Mladen and Del review ‘A Christmas Chronicle 2’

Image courtesy of Netflix.

“The Christmas Chronicles 2” Starring Kurt Russell, Goldie Hawn, Darby Camp, Julian Dennison, Jazhir Bruno, Darlene Love, and others. Directed by Chris Columbus. 115 minutes. Rated PG. Netflix.

Mladen’s take

Kurt Russell as Dexter in “The Computer Wore Tennis Shoes.” Charming and prescient. Russell as Jack Burton in “Big Trouble in Little China.” Funny and athletic. Russell as Snake Plissken in “Escape from New York.” Kick-ass awesome and honorable. Russell as MacReady in “The Thing.” Perfect and human. Russell as a demigod in the second “Guardians of the Galaxy.” Nicely two-faced. Russell as Santa Claus in “The Christmas Chronicles 2?” Yup, he pulled it off.

I’ll let Del, the artistic, detail-oriented plot summary know-it-all blowhard describe “The Christmas Chronicles 2” storyline below. But, it’s enough here to note that Santa Claus and Mrs. Claus (Goldie Hawn) do PG battle, with support from a couple of kids, to save Christmas and the soul of an elf gone bad.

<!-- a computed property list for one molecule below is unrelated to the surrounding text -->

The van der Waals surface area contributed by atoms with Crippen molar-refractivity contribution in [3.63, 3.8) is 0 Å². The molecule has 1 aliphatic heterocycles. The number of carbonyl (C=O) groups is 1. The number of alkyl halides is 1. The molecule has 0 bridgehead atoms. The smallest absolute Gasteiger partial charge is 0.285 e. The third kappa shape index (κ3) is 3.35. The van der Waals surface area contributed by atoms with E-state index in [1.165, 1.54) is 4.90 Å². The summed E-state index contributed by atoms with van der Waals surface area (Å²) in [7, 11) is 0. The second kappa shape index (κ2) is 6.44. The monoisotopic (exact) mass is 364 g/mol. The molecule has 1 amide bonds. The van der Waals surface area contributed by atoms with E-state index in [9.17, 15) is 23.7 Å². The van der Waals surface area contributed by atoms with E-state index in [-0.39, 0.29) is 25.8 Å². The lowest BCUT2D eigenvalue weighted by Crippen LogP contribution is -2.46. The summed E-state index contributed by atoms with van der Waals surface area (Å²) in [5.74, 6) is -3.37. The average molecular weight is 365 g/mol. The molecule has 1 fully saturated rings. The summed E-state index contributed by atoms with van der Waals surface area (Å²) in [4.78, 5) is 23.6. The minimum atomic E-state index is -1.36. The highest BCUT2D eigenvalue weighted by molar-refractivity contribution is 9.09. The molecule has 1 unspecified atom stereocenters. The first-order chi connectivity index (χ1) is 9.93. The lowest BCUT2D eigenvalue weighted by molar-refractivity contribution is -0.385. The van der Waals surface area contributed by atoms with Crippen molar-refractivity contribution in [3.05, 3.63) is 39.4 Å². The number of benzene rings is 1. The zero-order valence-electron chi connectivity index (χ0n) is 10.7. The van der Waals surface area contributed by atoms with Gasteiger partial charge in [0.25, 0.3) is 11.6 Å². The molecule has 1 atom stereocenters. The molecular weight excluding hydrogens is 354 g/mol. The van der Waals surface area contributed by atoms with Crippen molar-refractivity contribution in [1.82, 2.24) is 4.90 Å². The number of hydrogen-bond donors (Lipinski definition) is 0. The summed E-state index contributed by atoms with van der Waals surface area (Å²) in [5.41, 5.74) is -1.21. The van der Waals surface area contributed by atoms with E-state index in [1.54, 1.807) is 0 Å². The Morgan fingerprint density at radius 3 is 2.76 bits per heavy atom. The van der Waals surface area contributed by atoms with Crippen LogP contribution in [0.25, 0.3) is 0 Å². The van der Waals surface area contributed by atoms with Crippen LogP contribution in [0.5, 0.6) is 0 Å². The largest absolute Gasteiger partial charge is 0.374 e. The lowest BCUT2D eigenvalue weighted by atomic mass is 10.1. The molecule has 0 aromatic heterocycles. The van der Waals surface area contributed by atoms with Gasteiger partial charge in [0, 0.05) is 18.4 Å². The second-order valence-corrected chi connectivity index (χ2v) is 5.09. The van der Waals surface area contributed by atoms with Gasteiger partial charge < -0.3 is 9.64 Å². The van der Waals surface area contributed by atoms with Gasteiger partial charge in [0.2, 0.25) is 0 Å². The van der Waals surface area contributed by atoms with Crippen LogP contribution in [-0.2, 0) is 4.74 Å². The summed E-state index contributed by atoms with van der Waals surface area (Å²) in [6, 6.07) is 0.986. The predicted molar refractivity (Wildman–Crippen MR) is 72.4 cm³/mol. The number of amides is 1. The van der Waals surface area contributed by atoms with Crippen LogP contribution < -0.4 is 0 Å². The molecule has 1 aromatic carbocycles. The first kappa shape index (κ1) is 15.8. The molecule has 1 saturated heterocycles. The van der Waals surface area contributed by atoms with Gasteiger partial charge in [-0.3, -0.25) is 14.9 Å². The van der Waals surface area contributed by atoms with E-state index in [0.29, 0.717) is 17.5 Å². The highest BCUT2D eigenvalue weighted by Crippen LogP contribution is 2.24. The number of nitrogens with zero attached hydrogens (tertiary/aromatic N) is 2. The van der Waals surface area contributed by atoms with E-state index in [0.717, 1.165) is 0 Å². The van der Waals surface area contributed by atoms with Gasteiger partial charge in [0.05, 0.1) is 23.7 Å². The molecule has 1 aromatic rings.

“Chronicles 2” is a neat story with good enough acting by everyone, with one exception: Russell. He’s the standout in this film. And, I’ll be damned, if his singing – that’s right, singing – isn’t good, too.

You’ve probably registered by now that I consider Russell one of the world’s greatest actors. It’s possible that merely his presence in “Chronicles 2” is enough to make me put on rose-colored glasses before I review the film. Not so. It’s clear that Russell had enthusiasm for his role. It’s that enthusiasm that carries the film. Russell’s Santa Claus is what the former St. Nick ought to be, a tough guy with a big heart.

We meet Santa as he mushes his flying reindeer in low-level pursuit of the dastardly Yule cat, an intimidating creature with, as it turns out, a coward’s will. Santa is as adept at maneuvering his sleigh as Plissken a glider, MacReady a flamethrower, or the Guardian’s demigod a planet. Russell’s and Darlene Love’s vocals in “The Spirit of Christmas” is boosted by their addictive fervor. The uplifting song, backed by a troupe of dancers, rocks.

Be patient with Mrs. Claus. Hawn seems a bit, I don’t know, stiff, uncomfortable, somewhat slightly off when we’re introduced to her character, but she gets better as “Chronicles 2” moves along.

The principal children in “Chronicles 2,” Kate and Jack are portrayed adequately by their actors. Belsnickel, the wayward elf is OK, too. I didn’t consider any of them unlikeable or unsympathetic, but they weren’t all that likeable or sympathetic either.

By the way, it seems that you don’t have to watch the original “Chronicles” before watching “Chronicles 2” to enjoy the latter. There’s enough backstory in “Chronicles 2” to satisfy curiosity about “Chronicles 1.”